Code of Second-Life Conduct?

Posted by Keith McMillan

February 24, 2009 | 2 Comments

I’ve been aware that one of the teams at my current client has been experimenting with using SecondLife for their collaborative space.  The project is coached by one of the other agile coaches, and I admit I’ve been curious to see what it looked like.  I’ve been aware of SecondLife for a while now, but never seemed to get around to creating an account or doing anything more than saying “Huh.  That’s interesting.”

Today I got a chance to see SecondLife in action.  The coach, who sits by me when we’re not off coaching teams, was logged in and showing some of the other agile coaches what it was like.  It was really interesting. They’ve built themselves a custom story wall widget, they’ve got a secured building on what seems like a private island, and they were, by chance, having a meeting with some of their stakeholders when we were there.

SecondLife seems like a very compelling idea.  More live than an IM link, somehow more tactile than a conference call.  We watched for a while, and then the next time I looked, one of the other avatars was dancing.  On the conference table.  Well, it’s just a virtual conference table.

I’m not big fan of political correctness myself, but I was a product of corporate America in the 1990s, so I got trained in what some people consider “hostile work environment.”  It really doesn’t take much.

At first I was just bemused by the dancing, but a little later in the day I started to think to myself that it certainly wouldn’t be acceptable conduct to dance on a table in a conference room in “first life,” if you will, but it seemed just fine in SecondLife.  I mentioned it to the coach who was using SecondLife, and he told me that they had been obliged to sign a document attesting to their understanding that the code of business conduct extended to SecondLife as well.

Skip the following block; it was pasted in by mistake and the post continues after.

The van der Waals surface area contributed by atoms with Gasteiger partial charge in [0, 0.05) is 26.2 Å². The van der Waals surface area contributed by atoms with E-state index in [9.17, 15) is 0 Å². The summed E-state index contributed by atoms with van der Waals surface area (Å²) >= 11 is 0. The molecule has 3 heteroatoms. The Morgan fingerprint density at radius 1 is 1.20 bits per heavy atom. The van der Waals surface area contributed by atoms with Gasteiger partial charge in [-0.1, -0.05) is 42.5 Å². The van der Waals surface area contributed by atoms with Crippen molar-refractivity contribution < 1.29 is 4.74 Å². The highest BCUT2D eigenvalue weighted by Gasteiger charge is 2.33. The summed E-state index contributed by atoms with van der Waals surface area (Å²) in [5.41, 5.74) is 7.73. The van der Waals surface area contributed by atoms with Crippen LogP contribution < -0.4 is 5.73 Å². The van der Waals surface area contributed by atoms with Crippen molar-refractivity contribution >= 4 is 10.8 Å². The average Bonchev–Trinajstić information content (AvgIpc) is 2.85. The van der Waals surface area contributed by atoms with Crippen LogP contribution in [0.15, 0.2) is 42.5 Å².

“But hey! It’s just virtual, right?”  I suspect that we’re in for some interesting times, my friends.  As we live more and more in the virtual world, I suspect that courts will view them in much the same was as the original: harassment and other misdeeds, even if virtual, will be something the courts will have an interest in.  Will codes of conduct be viewed as applying to the virtual world? I suspect so, but I think things will be interesting to watch while this get sorted out.


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Comment by Peter Coffin
2009-02-25 07:31:51

I bet the business code of conduct doesn’t say anything about dancing on conference tables. It probably does say a few things about sexual harassment. And it’s tough to expect people to behave only as they would in the The Real World when one of the first things the environment teaches new users is how to fly.

Comment by Keith McMillan
2009-02-26 10:40:33

Hi Peter,

That was my thinking as well. I suspect that people will behave in a way that’s in keeping with playing a game, at least initially, because that’s what it seems like. That kind of conduct isn’t acceptable in a business, so it will be interesting to see what happens when someone sues for harassment in SecondLife.

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